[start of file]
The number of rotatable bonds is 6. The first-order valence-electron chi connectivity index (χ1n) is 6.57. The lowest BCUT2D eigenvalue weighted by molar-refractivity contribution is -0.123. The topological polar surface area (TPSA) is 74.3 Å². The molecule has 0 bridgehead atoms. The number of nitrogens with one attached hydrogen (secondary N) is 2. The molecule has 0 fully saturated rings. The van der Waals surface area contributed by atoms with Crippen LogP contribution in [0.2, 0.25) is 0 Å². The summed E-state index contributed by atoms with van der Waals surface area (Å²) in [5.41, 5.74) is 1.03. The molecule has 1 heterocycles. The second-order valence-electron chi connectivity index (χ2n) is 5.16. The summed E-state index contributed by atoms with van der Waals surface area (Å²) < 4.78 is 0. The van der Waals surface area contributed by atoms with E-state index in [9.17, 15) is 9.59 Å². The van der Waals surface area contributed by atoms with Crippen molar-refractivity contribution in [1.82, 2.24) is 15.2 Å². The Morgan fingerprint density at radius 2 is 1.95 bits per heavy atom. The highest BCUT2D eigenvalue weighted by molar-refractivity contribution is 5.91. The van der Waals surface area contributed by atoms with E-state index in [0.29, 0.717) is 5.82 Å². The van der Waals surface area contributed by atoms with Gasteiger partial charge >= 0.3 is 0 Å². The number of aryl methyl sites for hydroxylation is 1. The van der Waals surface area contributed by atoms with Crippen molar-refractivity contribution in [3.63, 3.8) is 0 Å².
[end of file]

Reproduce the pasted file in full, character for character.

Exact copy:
The number of rotatable bonds is 6. The first-order valence-electron chi connectivity index (χ1n) is 6.57. The lowest BCUT2D eigenvalue weighted by molar-refractivity contribution is -0.123. The topological polar surface area (TPSA) is 74.3 Å². The molecule has 0 bridgehead atoms. The number of nitrogens with one attached hydrogen (secondary N) is 2. The molecule has 0 fully saturated rings. The van der Waals surface area contributed by atoms with Crippen LogP contribution in [0.2, 0.25) is 0 Å². The summed E-state index contributed by atoms with van der Waals surface area (Å²) in [5.41, 5.74) is 1.03. The molecule has 1 heterocycles. The second-order valence-electron chi connectivity index (χ2n) is 5.16. The summed E-state index contributed by atoms with van der Waals surface area (Å²) < 4.78 is 0. The van der Waals surface area contributed by atoms with E-state index in [9.17, 15) is 9.59 Å². The van der Waals surface area contributed by atoms with Crippen molar-refractivity contribution in [1.82, 2.24) is 15.2 Å². The Morgan fingerprint density at radius 2 is 1.95 bits per heavy atom. The highest BCUT2D eigenvalue weighted by molar-refractivity contribution is 5.91. The van der Waals surface area contributed by atoms with E-state index in [0.29, 0.717) is 5.82 Å². The van der Waals surface area contributed by atoms with Gasteiger partial charge >= 0.3 is 0 Å². The number of aryl methyl sites for hydroxylation is 1. The van der Waals surface area contributed by atoms with Crippen molar-refractivity contribution in [3.63, 3.8) is 0 Å².